Long ago, when DVDs were the best quality display of films and TV shows, I actually bought this movie without seeing it beforehand – and it was also 1 of a few DVDs that I traded into cash converters within a year or 2 of purchase. Recently, ITV4 showed it in HD, so for some strange reason, I decided to watch it again to remind myself why I traded that DVD in to begin with. So lets dive right into it.
When I was growing up, unlike some kids in a vast variety of cultures – I didn’t know what the Boogeyman was until I heard the name in the Simpsons episode “$pringfield (or, How I Learned to Stop Worrying and Love Legalized Gambling)”. So my memory of the Boogeyman as a child was of Lisa frightening Homer by telling him her bad dream. A priceless moment that I still laugh at today, mostly due to how Homer reacts. However, the “Boogeyman rule” or concept perhaps didn’t exclude Morbius from Spiderman, Beast from Beauty & The Beast (from a picture/audio book, not the Disney Movie) and numerous monsters from the Nickelodeon show “Are You Afraid Of The Dark?” (If you were a ’90s kid and watched this, you’ll know that some of those episodes were pretty messed up).
One thing you learn about different horror movie creatures is that they all have specific characteristics in the form of their actions and the ways in which they could be defeated, such as how Vampires drink blood and live forever but will be cremated alive if they are exposed to the sun, or how Kryptonite weakens Superman. Even the Boogeyman has rules, such as only going after naughty children, or children who don’t go to sleep when they should. Also the Boogeyman has no definitive form that everyone can identify, and like in Monsters Inc, it would appear as everything that would scare the individual the most. Now that I’ve mentioned all of this, I can tell you straight out…This movie is not about the Boogeyman.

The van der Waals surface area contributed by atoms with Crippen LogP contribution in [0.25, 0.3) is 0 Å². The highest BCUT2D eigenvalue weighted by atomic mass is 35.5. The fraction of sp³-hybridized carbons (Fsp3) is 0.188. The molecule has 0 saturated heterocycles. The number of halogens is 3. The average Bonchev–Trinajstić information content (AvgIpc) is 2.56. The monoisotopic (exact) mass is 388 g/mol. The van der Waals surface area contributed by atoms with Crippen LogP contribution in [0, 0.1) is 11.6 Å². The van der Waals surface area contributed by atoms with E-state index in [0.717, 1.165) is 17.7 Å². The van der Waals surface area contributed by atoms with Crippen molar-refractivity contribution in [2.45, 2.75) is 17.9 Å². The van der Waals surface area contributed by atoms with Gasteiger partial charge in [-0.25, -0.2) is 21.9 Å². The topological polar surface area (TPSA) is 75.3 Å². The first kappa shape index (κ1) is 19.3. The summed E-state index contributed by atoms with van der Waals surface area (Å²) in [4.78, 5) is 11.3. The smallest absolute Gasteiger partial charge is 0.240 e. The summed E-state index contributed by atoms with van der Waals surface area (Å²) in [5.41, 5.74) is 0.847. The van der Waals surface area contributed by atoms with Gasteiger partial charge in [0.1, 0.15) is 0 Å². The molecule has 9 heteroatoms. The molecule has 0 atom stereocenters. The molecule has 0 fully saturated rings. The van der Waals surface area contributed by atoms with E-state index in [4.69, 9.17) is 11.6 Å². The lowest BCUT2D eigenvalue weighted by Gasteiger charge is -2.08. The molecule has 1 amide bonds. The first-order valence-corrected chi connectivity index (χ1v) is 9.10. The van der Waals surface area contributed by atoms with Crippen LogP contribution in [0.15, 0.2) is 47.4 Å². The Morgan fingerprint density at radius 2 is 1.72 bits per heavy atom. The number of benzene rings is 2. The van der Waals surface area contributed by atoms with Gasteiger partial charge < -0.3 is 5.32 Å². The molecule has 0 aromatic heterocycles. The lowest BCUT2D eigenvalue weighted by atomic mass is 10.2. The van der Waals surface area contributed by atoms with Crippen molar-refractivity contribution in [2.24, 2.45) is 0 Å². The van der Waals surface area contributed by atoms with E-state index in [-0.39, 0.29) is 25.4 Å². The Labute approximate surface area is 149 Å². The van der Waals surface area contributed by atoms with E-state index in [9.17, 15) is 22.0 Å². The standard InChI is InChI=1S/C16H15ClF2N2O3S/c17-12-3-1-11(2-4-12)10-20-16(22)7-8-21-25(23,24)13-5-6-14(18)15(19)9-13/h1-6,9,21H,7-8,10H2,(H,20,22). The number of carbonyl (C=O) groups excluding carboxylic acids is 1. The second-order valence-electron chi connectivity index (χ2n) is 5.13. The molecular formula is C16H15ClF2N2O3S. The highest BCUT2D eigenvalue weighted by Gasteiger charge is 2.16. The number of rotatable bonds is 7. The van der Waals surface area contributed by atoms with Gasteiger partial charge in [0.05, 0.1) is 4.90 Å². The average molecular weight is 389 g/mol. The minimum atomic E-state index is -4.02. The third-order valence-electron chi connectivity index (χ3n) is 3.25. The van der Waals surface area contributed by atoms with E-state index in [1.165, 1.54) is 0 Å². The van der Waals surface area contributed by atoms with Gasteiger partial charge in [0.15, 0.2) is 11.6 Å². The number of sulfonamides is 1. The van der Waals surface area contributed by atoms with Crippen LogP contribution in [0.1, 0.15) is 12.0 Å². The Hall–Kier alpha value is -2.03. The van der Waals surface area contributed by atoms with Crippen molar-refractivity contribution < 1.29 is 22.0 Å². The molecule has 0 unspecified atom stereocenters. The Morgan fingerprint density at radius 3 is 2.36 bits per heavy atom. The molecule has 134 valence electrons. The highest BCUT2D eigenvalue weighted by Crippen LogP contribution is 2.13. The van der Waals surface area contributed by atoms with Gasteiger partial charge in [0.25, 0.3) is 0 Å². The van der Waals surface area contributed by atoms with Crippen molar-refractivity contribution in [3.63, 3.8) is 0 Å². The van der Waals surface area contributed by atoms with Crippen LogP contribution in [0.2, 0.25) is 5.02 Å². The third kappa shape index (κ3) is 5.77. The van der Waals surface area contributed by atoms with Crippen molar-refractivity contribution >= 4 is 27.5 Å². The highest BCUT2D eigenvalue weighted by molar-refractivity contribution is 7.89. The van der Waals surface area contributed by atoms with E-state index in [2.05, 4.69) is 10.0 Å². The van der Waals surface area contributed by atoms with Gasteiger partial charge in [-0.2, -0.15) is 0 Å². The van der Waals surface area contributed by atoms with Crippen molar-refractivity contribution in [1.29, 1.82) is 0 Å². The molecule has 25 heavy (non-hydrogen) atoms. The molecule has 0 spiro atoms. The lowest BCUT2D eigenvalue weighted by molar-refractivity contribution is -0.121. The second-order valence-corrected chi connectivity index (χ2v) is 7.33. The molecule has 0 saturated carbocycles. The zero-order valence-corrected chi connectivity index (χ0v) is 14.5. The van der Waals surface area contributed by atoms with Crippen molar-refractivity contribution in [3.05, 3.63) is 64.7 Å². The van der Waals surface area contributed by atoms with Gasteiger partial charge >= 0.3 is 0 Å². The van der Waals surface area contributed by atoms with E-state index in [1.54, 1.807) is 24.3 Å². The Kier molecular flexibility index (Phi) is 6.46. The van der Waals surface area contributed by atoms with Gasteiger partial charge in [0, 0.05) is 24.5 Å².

Our story begins with the main character Tim Jensen (played by real-life Anime lookalike Pretty Boy Barry Watson as an adult), who witnesses his father’s disappearance in his own room, when the Boogeyman drags him into the closet, and he is never seen again. One thing you’ll notice is that this is already breaking a major rule about the character of the Boogeyman…It basically kills an adult…also it is clear that despite his poor attempts at sleeping, Tim is actually quite a nice kid, who would be sleeping if his father didn’t tell him the story of the Boogeyman to begin with. So why would the Boogeyman go after him? It doesn’t make any sense.
After the Boogeyman (maybe) killed his father, Tim appears to be a normal guy who has many things going for him. Around the time our Adult Tim’s story starts, he’s off to meet the parents of his girlfriend Jessica. However it appears that Tim isn’t as ‘normal’ as he seems, as he is a man who is afraid of closets and the dark, and he likes to sleep with the light on. The only justification that his girlfriend doesn’t know about his problem is the fact that he turns the light off before she enters the room…I wonder how long it he could keep that up. After having a bit of a trip where his girlfriend turned into his mother looking dead, he receives a phone call telling him that his mother had just passed away. After the funeral he goes back to the children’s mental hospital, where he is basically told by the Doctor, “Tim, you’re a grown man, and if this childhood fear still bothers you after 15 years, I suggest you spend a night in ‘that house’ and overcome it.” Why he didn’t do this before, we might never know.